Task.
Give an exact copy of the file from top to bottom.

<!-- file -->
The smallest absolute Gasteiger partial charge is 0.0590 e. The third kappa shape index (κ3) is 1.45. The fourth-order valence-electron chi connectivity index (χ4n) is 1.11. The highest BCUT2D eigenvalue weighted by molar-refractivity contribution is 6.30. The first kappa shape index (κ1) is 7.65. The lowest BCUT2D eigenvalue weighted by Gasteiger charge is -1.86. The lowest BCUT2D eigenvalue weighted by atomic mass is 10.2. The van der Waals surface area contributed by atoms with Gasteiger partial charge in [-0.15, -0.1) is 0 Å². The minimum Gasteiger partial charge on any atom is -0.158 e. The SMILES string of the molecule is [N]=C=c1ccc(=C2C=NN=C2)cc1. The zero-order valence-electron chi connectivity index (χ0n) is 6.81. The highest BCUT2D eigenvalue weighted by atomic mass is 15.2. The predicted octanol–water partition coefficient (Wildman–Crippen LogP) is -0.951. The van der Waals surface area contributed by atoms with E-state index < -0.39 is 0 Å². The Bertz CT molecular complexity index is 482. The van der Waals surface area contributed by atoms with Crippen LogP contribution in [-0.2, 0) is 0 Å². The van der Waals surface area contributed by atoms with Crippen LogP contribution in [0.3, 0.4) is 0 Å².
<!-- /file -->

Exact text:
The smallest absolute Gasteiger partial charge is 0.0590 e. The third kappa shape index (κ3) is 1.45. The fourth-order valence-electron chi connectivity index (χ4n) is 1.11. The highest BCUT2D eigenvalue weighted by molar-refractivity contribution is 6.30. The first kappa shape index (κ1) is 7.65. The lowest BCUT2D eigenvalue weighted by Gasteiger charge is -1.86. The lowest BCUT2D eigenvalue weighted by atomic mass is 10.2. The van der Waals surface area contributed by atoms with Gasteiger partial charge in [-0.15, -0.1) is 0 Å². The minimum Gasteiger partial charge on any atom is -0.158 e. The SMILES string of the molecule is [N]=C=c1ccc(=C2C=NN=C2)cc1. The zero-order valence-electron chi connectivity index (χ0n) is 6.81. The highest BCUT2D eigenvalue weighted by atomic mass is 15.2. The predicted octanol–water partition coefficient (Wildman–Crippen LogP) is -0.951. The van der Waals surface area contributed by atoms with E-state index < -0.39 is 0 Å². The Bertz CT molecular complexity index is 482. The van der Waals surface area contributed by atoms with Crippen LogP contribution in [-0.2, 0) is 0 Å². The van der Waals surface area contributed by atoms with Crippen LogP contribution in [0.3, 0.4) is 0 Å².